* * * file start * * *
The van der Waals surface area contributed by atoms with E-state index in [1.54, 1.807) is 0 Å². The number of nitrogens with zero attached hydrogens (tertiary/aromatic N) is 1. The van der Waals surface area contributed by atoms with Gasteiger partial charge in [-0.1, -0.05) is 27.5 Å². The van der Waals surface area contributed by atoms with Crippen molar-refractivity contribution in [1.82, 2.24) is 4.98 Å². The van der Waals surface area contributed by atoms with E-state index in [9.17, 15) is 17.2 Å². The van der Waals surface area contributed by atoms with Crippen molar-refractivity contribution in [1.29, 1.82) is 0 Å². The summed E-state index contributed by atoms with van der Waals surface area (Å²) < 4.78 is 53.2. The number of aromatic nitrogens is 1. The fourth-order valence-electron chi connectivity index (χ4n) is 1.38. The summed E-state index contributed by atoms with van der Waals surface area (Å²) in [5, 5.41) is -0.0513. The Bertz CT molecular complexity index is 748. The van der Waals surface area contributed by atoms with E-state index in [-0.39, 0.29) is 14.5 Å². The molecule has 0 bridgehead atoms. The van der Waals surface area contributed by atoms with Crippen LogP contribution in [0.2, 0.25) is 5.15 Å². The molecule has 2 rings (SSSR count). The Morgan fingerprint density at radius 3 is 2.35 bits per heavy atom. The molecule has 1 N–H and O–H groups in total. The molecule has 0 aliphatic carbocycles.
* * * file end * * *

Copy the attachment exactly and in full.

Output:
The van der Waals surface area contributed by atoms with E-state index in [1.54, 1.807) is 0 Å². The number of nitrogens with zero attached hydrogens (tertiary/aromatic N) is 1. The van der Waals surface area contributed by atoms with Gasteiger partial charge in [-0.1, -0.05) is 27.5 Å². The van der Waals surface area contributed by atoms with Crippen molar-refractivity contribution in [1.82, 2.24) is 4.98 Å². The van der Waals surface area contributed by atoms with E-state index in [9.17, 15) is 17.2 Å². The van der Waals surface area contributed by atoms with Crippen molar-refractivity contribution in [1.29, 1.82) is 0 Å². The summed E-state index contributed by atoms with van der Waals surface area (Å²) < 4.78 is 53.2. The number of aromatic nitrogens is 1. The fourth-order valence-electron chi connectivity index (χ4n) is 1.38. The summed E-state index contributed by atoms with van der Waals surface area (Å²) in [5, 5.41) is -0.0513. The Bertz CT molecular complexity index is 748. The van der Waals surface area contributed by atoms with E-state index in [-0.39, 0.29) is 14.5 Å². The molecule has 0 bridgehead atoms. The van der Waals surface area contributed by atoms with Crippen LogP contribution in [0.2, 0.25) is 5.15 Å². The molecule has 2 rings (SSSR count). The Morgan fingerprint density at radius 3 is 2.35 bits per heavy atom. The molecule has 1 N–H and O–H groups in total. The molecule has 0 aliphatic carbocycles.